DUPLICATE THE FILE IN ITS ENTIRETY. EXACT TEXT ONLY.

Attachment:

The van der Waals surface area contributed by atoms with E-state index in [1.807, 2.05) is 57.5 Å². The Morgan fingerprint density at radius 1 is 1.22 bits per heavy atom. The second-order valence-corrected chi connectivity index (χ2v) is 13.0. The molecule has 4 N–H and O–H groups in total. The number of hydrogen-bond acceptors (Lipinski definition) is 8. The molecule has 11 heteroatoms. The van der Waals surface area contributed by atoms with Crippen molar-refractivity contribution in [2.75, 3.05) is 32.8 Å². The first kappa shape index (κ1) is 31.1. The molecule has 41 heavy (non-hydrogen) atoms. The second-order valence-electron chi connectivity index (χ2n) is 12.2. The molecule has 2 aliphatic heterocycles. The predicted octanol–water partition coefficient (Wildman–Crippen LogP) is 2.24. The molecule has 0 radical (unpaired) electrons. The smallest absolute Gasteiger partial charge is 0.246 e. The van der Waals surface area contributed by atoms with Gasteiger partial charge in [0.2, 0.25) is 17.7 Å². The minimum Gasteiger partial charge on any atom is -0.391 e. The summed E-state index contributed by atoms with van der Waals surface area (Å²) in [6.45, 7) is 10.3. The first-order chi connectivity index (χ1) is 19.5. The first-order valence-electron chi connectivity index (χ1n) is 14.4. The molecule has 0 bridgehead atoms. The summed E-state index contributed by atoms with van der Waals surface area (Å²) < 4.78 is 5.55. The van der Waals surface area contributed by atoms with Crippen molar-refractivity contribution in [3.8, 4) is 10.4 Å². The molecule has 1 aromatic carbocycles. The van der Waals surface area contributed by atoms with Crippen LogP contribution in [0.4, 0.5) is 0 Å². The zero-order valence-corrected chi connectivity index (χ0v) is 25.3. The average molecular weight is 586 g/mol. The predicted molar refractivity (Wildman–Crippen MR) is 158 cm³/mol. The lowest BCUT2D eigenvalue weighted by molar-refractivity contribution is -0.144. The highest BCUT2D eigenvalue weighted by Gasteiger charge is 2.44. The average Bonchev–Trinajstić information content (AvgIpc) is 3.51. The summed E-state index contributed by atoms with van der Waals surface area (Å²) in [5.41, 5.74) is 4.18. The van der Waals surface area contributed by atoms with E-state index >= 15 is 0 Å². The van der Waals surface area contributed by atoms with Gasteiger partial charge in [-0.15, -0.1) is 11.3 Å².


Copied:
The van der Waals surface area contributed by atoms with E-state index in [1.807, 2.05) is 57.5 Å². The Morgan fingerprint density at radius 1 is 1.22 bits per heavy atom. The second-order valence-corrected chi connectivity index (χ2v) is 13.0. The molecule has 4 N–H and O–H groups in total. The number of hydrogen-bond acceptors (Lipinski definition) is 8. The molecule has 11 heteroatoms. The van der Waals surface area contributed by atoms with Crippen molar-refractivity contribution in [2.75, 3.05) is 32.8 Å². The first kappa shape index (κ1) is 31.1. The molecule has 41 heavy (non-hydrogen) atoms. The second-order valence-electron chi connectivity index (χ2n) is 12.2. The molecule has 2 aliphatic heterocycles. The predicted octanol–water partition coefficient (Wildman–Crippen LogP) is 2.24. The molecule has 0 radical (unpaired) electrons. The smallest absolute Gasteiger partial charge is 0.246 e. The van der Waals surface area contributed by atoms with Gasteiger partial charge in [0.2, 0.25) is 17.7 Å². The minimum Gasteiger partial charge on any atom is -0.391 e. The summed E-state index contributed by atoms with van der Waals surface area (Å²) in [6.45, 7) is 10.3. The first-order chi connectivity index (χ1) is 19.5. The first-order valence-electron chi connectivity index (χ1n) is 14.4. The molecule has 0 bridgehead atoms. The summed E-state index contributed by atoms with van der Waals surface area (Å²) < 4.78 is 5.55. The van der Waals surface area contributed by atoms with Crippen molar-refractivity contribution in [3.8, 4) is 10.4 Å². The molecule has 1 aromatic carbocycles. The van der Waals surface area contributed by atoms with Crippen LogP contribution in [0.4, 0.5) is 0 Å². The zero-order valence-corrected chi connectivity index (χ0v) is 25.3. The average molecular weight is 586 g/mol. The predicted molar refractivity (Wildman–Crippen MR) is 158 cm³/mol. The lowest BCUT2D eigenvalue weighted by molar-refractivity contribution is -0.144. The highest BCUT2D eigenvalue weighted by Gasteiger charge is 2.44. The average Bonchev–Trinajstić information content (AvgIpc) is 3.51. The summed E-state index contributed by atoms with van der Waals surface area (Å²) in [5.41, 5.74) is 4.18. The van der Waals surface area contributed by atoms with E-state index >= 15 is 0 Å². The van der Waals surface area contributed by atoms with Gasteiger partial charge in [-0.15, -0.1) is 11.3 Å².